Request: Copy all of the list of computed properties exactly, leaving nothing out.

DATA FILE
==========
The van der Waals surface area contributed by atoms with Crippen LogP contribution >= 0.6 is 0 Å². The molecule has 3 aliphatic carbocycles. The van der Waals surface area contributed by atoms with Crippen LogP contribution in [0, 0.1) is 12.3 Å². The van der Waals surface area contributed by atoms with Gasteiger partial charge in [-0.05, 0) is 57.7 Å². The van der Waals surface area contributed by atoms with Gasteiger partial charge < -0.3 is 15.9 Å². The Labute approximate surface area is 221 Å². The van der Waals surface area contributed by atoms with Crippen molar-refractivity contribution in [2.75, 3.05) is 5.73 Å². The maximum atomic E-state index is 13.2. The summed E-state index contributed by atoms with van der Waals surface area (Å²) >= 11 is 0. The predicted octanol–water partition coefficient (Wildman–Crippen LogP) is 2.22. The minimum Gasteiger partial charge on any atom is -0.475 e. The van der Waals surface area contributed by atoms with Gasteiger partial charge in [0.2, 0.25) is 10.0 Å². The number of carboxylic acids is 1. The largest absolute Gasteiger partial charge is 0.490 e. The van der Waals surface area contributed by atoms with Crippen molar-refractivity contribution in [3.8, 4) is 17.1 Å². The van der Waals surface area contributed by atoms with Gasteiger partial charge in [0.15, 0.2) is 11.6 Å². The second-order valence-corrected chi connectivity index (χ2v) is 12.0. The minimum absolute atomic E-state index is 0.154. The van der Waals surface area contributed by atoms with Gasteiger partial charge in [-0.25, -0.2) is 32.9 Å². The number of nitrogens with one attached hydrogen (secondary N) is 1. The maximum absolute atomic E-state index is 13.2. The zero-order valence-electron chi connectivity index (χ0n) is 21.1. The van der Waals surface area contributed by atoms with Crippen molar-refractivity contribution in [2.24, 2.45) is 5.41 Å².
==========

The van der Waals surface area contributed by atoms with Crippen LogP contribution >= 0.6 is 0 Å². The molecule has 3 aliphatic carbocycles. The van der Waals surface area contributed by atoms with Crippen LogP contribution in [0, 0.1) is 12.3 Å². The van der Waals surface area contributed by atoms with Gasteiger partial charge in [-0.05, 0) is 57.7 Å². The van der Waals surface area contributed by atoms with Gasteiger partial charge < -0.3 is 15.9 Å². The Labute approximate surface area is 221 Å². The van der Waals surface area contributed by atoms with Crippen molar-refractivity contribution in [2.75, 3.05) is 5.73 Å². The maximum atomic E-state index is 13.2. The summed E-state index contributed by atoms with van der Waals surface area (Å²) >= 11 is 0. The predicted octanol–water partition coefficient (Wildman–Crippen LogP) is 2.22. The minimum Gasteiger partial charge on any atom is -0.475 e. The van der Waals surface area contributed by atoms with Gasteiger partial charge in [0.2, 0.25) is 10.0 Å². The number of carboxylic acids is 1. The largest absolute Gasteiger partial charge is 0.490 e. The van der Waals surface area contributed by atoms with Crippen molar-refractivity contribution in [3.8, 4) is 17.1 Å². The van der Waals surface area contributed by atoms with Gasteiger partial charge in [0.15, 0.2) is 11.6 Å². The second-order valence-corrected chi connectivity index (χ2v) is 12.0. The minimum absolute atomic E-state index is 0.154. The van der Waals surface area contributed by atoms with Gasteiger partial charge in [-0.25, -0.2) is 32.9 Å². The number of nitrogens with one attached hydrogen (secondary N) is 1. The maximum absolute atomic E-state index is 13.2. The zero-order valence-electron chi connectivity index (χ0n) is 21.1. The van der Waals surface area contributed by atoms with Crippen molar-refractivity contribution in [2.24, 2.45) is 5.41 Å².